Kenyan police accuse a human rights group of being reckless for alleging they carried out nearly 500 execution-style killings in Nairobi.
Police made hundreds of arrests of Mungiki members in June
The Kenya National Commission on Human Rights (KNCHR) made the claim after investigating the disappearance of hundreds of men from the Mungiki sect.
Police carried out a major operation against the outlawed criminal gang in June after a series of grisly murders.
But Kenya's police chief said it is wrong to jump to premature conclusions.
"All investigations in the world, anywhere in the world, take time to conclude," Kenyan Police Commissioner Mohammed Hussein Ali told BBC News.
"These are not simple matters. It is wrong therefore for anyone to jump to the conclusion that the police, the local community, or indeed anyone else, is guilty," he said.
The Mungiki terrorised parts of the capital city, Nairobi, and central Kenya earlier this year, demanding protection fees from public transport operators, slum dwellers and other businessmen. Many who refused were brutally murdered.
Banned in 2002, the sect's members are thought to be militants from Kenya's biggest ethnic group, the Kikuyu.
'Classic execution signs'
The dossier published by the KNCHR on Monday alleges that police were behind the execution-style killings of nearly 500 men during the crackdown on the Mungiki between June and October this year.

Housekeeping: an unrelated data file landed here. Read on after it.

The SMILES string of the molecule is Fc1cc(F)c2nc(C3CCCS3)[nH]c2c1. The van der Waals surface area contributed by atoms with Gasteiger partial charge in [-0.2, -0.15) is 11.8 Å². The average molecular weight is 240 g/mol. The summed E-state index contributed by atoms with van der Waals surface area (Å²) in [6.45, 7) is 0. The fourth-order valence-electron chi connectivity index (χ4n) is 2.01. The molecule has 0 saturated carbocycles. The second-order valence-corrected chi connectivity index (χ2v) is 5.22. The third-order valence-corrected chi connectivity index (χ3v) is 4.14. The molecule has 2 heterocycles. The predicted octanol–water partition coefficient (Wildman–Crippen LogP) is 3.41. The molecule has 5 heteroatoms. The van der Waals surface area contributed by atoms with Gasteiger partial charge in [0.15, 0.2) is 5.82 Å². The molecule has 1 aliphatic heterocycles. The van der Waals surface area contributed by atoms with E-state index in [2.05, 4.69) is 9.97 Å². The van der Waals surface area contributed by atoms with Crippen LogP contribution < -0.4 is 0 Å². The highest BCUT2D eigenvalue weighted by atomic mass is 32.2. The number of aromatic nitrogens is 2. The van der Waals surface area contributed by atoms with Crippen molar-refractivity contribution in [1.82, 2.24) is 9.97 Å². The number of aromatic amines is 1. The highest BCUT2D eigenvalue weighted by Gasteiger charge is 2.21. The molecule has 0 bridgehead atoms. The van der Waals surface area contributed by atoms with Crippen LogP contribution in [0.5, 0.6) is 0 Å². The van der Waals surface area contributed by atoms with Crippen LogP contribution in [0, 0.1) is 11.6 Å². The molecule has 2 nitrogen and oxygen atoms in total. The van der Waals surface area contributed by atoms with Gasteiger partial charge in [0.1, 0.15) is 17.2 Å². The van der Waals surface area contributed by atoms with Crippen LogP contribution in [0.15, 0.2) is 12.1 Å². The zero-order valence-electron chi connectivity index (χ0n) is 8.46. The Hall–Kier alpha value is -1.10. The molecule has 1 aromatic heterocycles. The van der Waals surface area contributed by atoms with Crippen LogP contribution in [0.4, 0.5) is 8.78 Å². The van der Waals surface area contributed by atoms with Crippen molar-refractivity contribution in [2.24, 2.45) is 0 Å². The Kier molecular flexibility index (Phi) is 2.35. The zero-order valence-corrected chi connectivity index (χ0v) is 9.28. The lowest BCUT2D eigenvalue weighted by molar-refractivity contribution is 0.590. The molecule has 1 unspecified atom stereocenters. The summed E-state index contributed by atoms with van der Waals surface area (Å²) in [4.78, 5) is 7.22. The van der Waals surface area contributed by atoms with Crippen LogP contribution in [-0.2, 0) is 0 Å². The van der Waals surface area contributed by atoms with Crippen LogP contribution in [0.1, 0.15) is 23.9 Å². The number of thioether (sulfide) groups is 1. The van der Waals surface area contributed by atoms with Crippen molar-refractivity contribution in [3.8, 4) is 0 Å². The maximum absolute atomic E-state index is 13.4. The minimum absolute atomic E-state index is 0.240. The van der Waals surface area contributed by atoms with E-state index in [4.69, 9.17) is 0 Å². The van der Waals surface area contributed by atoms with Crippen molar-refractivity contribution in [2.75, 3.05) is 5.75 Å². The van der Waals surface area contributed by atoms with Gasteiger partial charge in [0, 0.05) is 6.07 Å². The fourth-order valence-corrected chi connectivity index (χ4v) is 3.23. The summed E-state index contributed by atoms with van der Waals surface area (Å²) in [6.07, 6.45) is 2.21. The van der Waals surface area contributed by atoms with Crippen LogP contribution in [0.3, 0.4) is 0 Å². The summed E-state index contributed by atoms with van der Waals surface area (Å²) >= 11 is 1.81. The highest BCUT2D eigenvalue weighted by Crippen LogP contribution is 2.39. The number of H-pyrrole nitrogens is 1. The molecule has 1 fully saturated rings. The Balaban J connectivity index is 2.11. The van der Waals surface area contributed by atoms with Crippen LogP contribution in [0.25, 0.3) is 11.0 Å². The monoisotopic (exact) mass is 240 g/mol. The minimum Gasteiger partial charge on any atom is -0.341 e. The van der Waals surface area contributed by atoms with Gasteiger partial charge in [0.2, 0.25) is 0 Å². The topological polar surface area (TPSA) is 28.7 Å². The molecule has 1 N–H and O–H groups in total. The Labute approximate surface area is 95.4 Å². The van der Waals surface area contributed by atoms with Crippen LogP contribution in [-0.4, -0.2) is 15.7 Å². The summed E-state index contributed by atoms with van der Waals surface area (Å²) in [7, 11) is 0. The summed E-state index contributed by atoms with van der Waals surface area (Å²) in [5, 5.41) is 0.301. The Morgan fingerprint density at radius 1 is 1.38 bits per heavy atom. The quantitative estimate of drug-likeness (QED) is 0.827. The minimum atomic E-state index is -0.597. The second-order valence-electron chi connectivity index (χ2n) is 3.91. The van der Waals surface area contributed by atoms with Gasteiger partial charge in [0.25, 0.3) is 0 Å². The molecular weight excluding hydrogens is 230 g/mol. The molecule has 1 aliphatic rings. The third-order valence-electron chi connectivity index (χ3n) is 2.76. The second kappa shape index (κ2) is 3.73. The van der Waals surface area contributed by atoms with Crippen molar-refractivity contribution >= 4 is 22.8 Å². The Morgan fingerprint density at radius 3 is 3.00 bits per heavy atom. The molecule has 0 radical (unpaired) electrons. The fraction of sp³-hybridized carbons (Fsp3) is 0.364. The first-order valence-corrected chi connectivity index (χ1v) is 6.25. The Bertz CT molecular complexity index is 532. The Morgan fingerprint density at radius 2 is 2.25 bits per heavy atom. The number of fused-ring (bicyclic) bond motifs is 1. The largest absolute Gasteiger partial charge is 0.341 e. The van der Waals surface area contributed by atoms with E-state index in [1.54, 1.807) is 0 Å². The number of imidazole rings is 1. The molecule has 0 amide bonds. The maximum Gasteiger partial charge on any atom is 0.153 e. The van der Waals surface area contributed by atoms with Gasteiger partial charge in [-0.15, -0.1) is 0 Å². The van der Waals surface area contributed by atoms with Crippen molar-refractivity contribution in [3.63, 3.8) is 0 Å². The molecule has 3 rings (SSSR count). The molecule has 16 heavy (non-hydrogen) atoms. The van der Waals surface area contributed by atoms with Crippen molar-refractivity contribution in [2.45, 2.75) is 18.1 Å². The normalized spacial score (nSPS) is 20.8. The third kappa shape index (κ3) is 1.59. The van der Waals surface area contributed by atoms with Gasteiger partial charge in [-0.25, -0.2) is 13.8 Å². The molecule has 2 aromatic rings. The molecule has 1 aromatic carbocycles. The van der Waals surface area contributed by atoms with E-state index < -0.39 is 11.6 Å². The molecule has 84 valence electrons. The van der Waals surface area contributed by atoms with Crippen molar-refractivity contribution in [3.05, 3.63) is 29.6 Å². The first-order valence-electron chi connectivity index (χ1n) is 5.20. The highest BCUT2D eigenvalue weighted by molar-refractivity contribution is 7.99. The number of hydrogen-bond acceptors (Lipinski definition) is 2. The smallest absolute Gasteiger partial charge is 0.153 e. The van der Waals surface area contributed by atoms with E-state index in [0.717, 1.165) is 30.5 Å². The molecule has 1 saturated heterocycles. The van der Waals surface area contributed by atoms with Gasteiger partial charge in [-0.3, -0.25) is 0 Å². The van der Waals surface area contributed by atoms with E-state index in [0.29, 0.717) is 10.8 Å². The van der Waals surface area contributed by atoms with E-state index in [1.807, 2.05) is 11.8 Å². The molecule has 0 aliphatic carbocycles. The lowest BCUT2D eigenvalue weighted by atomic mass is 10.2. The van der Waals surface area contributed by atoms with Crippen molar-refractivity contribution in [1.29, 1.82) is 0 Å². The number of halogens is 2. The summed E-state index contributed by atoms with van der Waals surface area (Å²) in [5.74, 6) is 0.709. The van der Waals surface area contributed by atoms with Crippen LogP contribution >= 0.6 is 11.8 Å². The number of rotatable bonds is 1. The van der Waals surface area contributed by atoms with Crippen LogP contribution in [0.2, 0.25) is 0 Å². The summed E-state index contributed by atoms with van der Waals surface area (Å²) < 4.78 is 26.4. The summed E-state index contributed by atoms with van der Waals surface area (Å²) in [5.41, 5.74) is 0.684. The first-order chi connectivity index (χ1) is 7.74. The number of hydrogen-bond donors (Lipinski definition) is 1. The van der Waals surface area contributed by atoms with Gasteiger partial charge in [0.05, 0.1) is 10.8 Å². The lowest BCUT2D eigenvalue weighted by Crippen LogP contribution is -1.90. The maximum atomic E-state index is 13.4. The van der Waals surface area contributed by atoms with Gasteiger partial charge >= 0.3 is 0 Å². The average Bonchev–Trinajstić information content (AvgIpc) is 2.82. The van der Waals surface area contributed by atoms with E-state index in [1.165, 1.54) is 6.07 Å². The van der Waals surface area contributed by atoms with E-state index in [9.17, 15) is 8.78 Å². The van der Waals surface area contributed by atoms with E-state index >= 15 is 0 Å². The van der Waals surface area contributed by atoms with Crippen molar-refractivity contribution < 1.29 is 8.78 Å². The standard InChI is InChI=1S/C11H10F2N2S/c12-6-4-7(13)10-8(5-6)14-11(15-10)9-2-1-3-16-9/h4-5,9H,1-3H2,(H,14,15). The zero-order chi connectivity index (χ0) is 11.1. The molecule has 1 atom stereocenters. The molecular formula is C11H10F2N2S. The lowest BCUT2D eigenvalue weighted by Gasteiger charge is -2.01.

More than 450 of the bodies were found at Nairobi's City Mortuary after relatives reported loved ones missing following a major police operation against the Mungiki sect, the KNHCR said. A further 11 bodies were found in Machakos and another 11 in Naivasha.
Banned in 2002
Thought to be ethnic Kikuyu militants
Mungiki means multitude in Kikuyu
Inspired by the Mau Mau rebellion of the 1950s
Claim to have more than 1m followers
Promote female circumcision and oath-taking
Believed to be linked to high-profile politicians
Control public transport routes, demanding levies
Blamed for revenge murders in the central region
"Almost all the cadavers bear classic execution signs of a bullet behind the head exiting through the forehead," the KNHCR said.
The findings "lead to the inescapable conclusion that the police could be complicit in the killing", it added.
"The KNCHR is also extremely concerned that the emerging pattern points to possible complicity of state security agents in the disappearance of persons."
Observers at the time also said the police campaign had led to the deaths of several innocent civilians.
'Jumping to conclusions'
The director of the human rights group, Maina Kiai, told the BBC he was convinced Kenyan authorities were hiding the truth.
"Five hundred people dying in the space of four months and nobody knowing about it seems to suggest that there is officialdom trying to cover up and being able to," he told the World Today.
"The manner of the executions was also very, very telling, because almost everybody was shot at the back of the head. Thirdly, we found out that the police had not carried out any investigations."
Mr Kiai said the KNCHR had no direct evidence of police involvement in the killings, but insisted it was still their duty to find out who was responsible.
"I think we in this country and in the world need to ask questions of this government and of the police, because 500 people dead in four months is not usual anywhere in the world unless there is conflict," he added.